JFK 50 Miler

Reach The Beach 2009 - Ultra Team

“Does a lion stretch before chasing a gazelle?” – Ranger Dave

After months of anticipation, and even fewer months of training (for some), the Masssole teams were finally assembled and ready to head off to RTB 2009. The Masssoles 2009 edition consisted of 3 teams:

- Masssoles I (nothing beats the original, not even a failed transmission 1/3 of the way into RTB 2009)

- Masssoles Too (still waiting on our franchise fee)

- Ultra Wicked Masssoles (not to be confused with Ultra Masssoles 2008. That team fell apart faster than Mike’s mini-van. See above.)

Unfortunately, this write-up will only encompass the wickedly awesome adventures of the Ultras, hence forth to be known as UWM.

Before I begin, let’s take a couple of steps back before we can really step forward in this story.

The original Ultra Wicked Masssoles team for 2009 was quickly assembled many months before the race date, but due to a “last minute” injury to a founding member, I was asked by Andy (El Capitan) to join his team. Besides me and Andy, the final cast members consisted of a very accomplished Ironwoman (Catherine Shelley), a college running star (Kevin Golen), an unassuming running machine (David Dorsey), and the eventual Ironhorse/donkey of UWM, Jay Soroko. Oh yeah, they also all work for Fox News in NY. Who knew that Fox harbored some of the best shows AND some of the best athletes!

In order to qualify and be certified as a Masssoles team, you have to be clearly lacking adult supervision and any form of organizational skills. Check and double check.

Three weeks before RTB, the most essential piece of equipment still had to be obtained; the team’s PASSENGER van (the 12-15 person variety, not the 3-4 kids + 1 soccer mom variety). What are the chances that all passenger vans within 200 miles of Earth would be rented out 3 weeks before RTB? 120%. That’s no joke because every rental place had a waiting list! Amazingly, and too good to be true, I was able to RESERVE a 12 passenger van 3 weeks before RTB!! Unfortunately, THRIFTY CAR RENTAL (40 Lee Burbank Hwy, Revere, MA) is good at one thing, TAKING reservations, and not HOLDING reservations. Here, I’ll let Jerry explain it:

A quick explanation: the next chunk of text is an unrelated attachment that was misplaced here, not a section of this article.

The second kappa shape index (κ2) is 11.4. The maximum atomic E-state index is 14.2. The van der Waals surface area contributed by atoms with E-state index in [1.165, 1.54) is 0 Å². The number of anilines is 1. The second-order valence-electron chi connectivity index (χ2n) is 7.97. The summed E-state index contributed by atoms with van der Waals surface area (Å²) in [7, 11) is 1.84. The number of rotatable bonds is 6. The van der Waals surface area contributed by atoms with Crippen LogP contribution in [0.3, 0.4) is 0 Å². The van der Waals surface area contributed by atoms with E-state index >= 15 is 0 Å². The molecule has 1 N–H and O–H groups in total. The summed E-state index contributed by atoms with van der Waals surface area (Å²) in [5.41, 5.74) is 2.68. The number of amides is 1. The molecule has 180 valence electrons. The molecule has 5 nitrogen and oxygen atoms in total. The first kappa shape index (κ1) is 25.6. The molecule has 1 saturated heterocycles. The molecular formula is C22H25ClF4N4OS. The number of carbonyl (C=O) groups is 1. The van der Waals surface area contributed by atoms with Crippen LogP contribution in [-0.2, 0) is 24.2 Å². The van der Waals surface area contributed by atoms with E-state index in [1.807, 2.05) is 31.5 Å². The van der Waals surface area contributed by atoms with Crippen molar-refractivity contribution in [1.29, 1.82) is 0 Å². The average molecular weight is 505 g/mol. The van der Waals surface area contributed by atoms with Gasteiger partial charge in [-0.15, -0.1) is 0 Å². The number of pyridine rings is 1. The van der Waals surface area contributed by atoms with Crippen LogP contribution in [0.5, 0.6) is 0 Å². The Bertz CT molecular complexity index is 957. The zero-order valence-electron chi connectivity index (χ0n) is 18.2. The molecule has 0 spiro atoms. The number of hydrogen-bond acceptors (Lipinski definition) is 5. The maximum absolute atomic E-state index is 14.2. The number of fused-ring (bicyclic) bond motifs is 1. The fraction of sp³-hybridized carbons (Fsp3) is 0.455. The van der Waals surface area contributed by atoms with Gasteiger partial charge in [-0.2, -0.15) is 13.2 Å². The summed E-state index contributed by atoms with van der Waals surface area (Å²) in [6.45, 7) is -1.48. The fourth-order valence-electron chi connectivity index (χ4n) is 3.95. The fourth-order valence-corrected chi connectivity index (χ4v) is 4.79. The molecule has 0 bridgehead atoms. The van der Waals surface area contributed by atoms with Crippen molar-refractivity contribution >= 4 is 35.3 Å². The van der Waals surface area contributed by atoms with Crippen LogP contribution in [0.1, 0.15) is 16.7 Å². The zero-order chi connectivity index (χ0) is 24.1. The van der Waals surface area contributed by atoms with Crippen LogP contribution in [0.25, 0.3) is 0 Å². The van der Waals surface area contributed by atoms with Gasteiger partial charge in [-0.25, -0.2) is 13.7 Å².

Jerry Seinfeld Explains the Concept of Reservations

Yes. 2 Days before RTB 2009, UWM received the RTB kiss of death. No passenger van available. According to THEFTY Car Rental, it was a glitch in their system that I was able to reserve one to begin with. Slime ball translation: “Sorry, we rented out all of our vans and we wanted to make sure you reserved with us as long as possible in case someone canceled”. The consolation prize offered to us by THEFTY? Use two mini vans! How ingenious! Thanks, THEFTY! Why didn’t I think of that BEFORE I reserved the passenger van?

Ask any rookie RTB squad after they’ve completed an RTB in mini-vans and you will hear stories not suited for kids without clear adult supervision, like the inaugural Masssoles 2005 team.

We had three options this late in the game:

- Option 1: Use a passenger van.

- Option 2: Use a passenger van.

- Option 3: Don’t use 2 mini-vans and run the entire 200 miles without a passenger van.

Option 3 was looking better by the minute until Option 4 was suggested by Gary (Masssoles Too Captain): Ask the NY Ultra members to scour the NYC area for a passenger van! How ingenious! Thanks, Gary! You should work for THEFTY.

The determination and resourcefulness that would eventually define this year’s Ultra team kicked into high gear. Fortunately for us, NYC is more than 200 miles away AND, apparently, not a part of Earth! Catherine “The Great” Shelley was able to track down an available passenger van all gassed up (all 600 gallons) and ready to be a part of Masssoles lore.